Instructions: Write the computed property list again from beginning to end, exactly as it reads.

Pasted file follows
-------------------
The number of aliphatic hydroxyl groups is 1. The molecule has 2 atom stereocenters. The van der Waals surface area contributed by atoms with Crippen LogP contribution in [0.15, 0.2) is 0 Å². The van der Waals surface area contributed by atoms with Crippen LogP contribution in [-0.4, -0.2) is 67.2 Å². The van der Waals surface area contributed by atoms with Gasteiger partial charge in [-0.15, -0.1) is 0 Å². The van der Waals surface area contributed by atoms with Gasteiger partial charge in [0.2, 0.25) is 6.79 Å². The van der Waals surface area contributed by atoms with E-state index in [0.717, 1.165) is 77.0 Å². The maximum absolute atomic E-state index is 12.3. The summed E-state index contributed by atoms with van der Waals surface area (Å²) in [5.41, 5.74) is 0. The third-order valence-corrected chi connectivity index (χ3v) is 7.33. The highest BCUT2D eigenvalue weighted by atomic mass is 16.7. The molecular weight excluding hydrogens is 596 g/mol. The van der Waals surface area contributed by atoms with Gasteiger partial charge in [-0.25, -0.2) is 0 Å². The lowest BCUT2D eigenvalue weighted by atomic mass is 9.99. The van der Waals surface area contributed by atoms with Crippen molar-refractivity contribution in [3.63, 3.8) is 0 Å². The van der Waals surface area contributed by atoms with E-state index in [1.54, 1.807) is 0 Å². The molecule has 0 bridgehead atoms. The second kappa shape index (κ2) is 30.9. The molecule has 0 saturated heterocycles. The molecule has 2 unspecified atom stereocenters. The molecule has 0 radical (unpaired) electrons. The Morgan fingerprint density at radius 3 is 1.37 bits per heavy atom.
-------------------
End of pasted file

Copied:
The number of aliphatic hydroxyl groups is 1. The molecule has 2 atom stereocenters. The van der Waals surface area contributed by atoms with Crippen LogP contribution in [0.15, 0.2) is 0 Å². The van der Waals surface area contributed by atoms with Crippen LogP contribution in [-0.4, -0.2) is 67.2 Å². The van der Waals surface area contributed by atoms with Gasteiger partial charge in [-0.15, -0.1) is 0 Å². The van der Waals surface area contributed by atoms with Gasteiger partial charge in [0.2, 0.25) is 6.79 Å². The van der Waals surface area contributed by atoms with E-state index in [0.717, 1.165) is 77.0 Å². The maximum absolute atomic E-state index is 12.3. The summed E-state index contributed by atoms with van der Waals surface area (Å²) in [5.41, 5.74) is 0. The third-order valence-corrected chi connectivity index (χ3v) is 7.33. The highest BCUT2D eigenvalue weighted by atomic mass is 16.7. The molecular weight excluding hydrogens is 596 g/mol. The van der Waals surface area contributed by atoms with Gasteiger partial charge in [-0.25, -0.2) is 0 Å². The lowest BCUT2D eigenvalue weighted by atomic mass is 9.99. The van der Waals surface area contributed by atoms with Crippen molar-refractivity contribution in [3.63, 3.8) is 0 Å². The van der Waals surface area contributed by atoms with E-state index in [1.54, 1.807) is 0 Å². The molecule has 0 bridgehead atoms. The second kappa shape index (κ2) is 30.9. The molecule has 0 saturated heterocycles. The molecule has 2 unspecified atom stereocenters. The molecule has 0 radical (unpaired) electrons. The Morgan fingerprint density at radius 3 is 1.37 bits per heavy atom.